Canada has not expelled diplomats: Russia

Reports said 4 Russian embassy staff were expelled following arrest of a Canadian military officer accused of being Russia spy.

Moscow: The Russian Foreign Ministry has denied reports that said four Russian embassy staff in Canadian capital Ottawa were expelled following the arrest of a Canadian military officer accused of spying for Russia.

The expulsions were reported on Thursday by Canadian media, which identified two of the four diplomats as former military attaché Konstantin Kolpakov and his deputy, Lt Col Dmitry Fedorchatenko.

The former head of the Canadian Security Intelligence Service, Geoffrey O`Brian, told the CTV News channel that Fedorchatenko was likely a spymaster for the GRU, Russia`s military intelligence service.

"It is classically the military attaché that are classically the group from which GRU officers come," O`Brian was quoted as saying.

The Globe and Mail newspaper said the other two diplomats expelled were Mikhail Nikiforov and Tatiana Steklova.

An embassy spokesman later told the daily Nikiforov left Canada as part of planned rotation. He made no comment on Steklova.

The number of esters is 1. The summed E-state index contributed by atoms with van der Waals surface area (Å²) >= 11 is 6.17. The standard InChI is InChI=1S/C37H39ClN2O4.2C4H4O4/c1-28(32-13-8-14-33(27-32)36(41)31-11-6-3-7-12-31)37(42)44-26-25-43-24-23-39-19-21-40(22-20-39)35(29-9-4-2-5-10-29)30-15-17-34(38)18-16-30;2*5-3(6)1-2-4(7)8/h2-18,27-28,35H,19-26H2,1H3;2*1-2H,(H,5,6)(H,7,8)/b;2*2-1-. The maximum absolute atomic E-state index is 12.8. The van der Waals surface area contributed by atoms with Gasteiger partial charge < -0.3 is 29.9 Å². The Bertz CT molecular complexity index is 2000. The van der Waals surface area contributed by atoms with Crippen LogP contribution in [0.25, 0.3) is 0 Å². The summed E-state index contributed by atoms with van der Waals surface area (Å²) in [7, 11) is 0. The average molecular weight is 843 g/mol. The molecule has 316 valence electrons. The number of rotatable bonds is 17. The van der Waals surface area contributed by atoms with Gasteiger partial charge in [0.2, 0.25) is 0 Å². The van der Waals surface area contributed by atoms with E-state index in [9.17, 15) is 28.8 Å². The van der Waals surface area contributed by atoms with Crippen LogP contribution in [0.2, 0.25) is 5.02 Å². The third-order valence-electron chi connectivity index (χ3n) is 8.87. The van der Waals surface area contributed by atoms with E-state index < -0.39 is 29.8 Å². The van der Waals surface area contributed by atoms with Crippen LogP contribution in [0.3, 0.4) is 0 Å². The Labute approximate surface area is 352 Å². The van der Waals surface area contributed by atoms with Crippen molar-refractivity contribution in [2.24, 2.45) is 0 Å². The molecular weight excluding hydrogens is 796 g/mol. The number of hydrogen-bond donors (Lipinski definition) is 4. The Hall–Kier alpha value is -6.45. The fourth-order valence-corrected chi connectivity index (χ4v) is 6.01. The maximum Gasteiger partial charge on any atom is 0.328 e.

Attache Kolpakov also left for Russia back in December because his term in Canada had expired, local news agency Postmedia News said.

Russian Foreign Ministry said on its Twitter account on Friday afternoon all four diplomats left Canada due to planned rotation, not expulsion.

The alleged Russian spy, Sub Lt Jeffrey Paul Delisle, 40, of the Canadian Navy, was detained earlier this month. Local media said the officer had been recruited to spy for Russia in 2007.

Canadian police insisted the information Delisle passed on did not endanger the country`s security. But CTV said Delisle had access to a treasure trove of classified information, including data on ship movements, weapons systems and even communication signals for Canada and the US` global spy network.

Delisle is set to appear in court next Wednesday. He faces up to life in prison if found guilty.

It is unclear how much the incident will affect Canadian relations with both Russia -- which Canadian Prime Minister Stephen Harper is due to visit later this year -- and the US, its longtime ally whose military information could have been compromised.

US Ambassador in Canada David Jacobson tried to dispel some worries this week, saying "Canada is a trusted ally and partner of the US" despite the scandal.

Patching up Moscow`s relations with Ottawa may be trickier. Unidentified Canadian officials in CTV`s earlier report said "Russian espionage in this country is as extensive and aggressive as it was during the Cold War".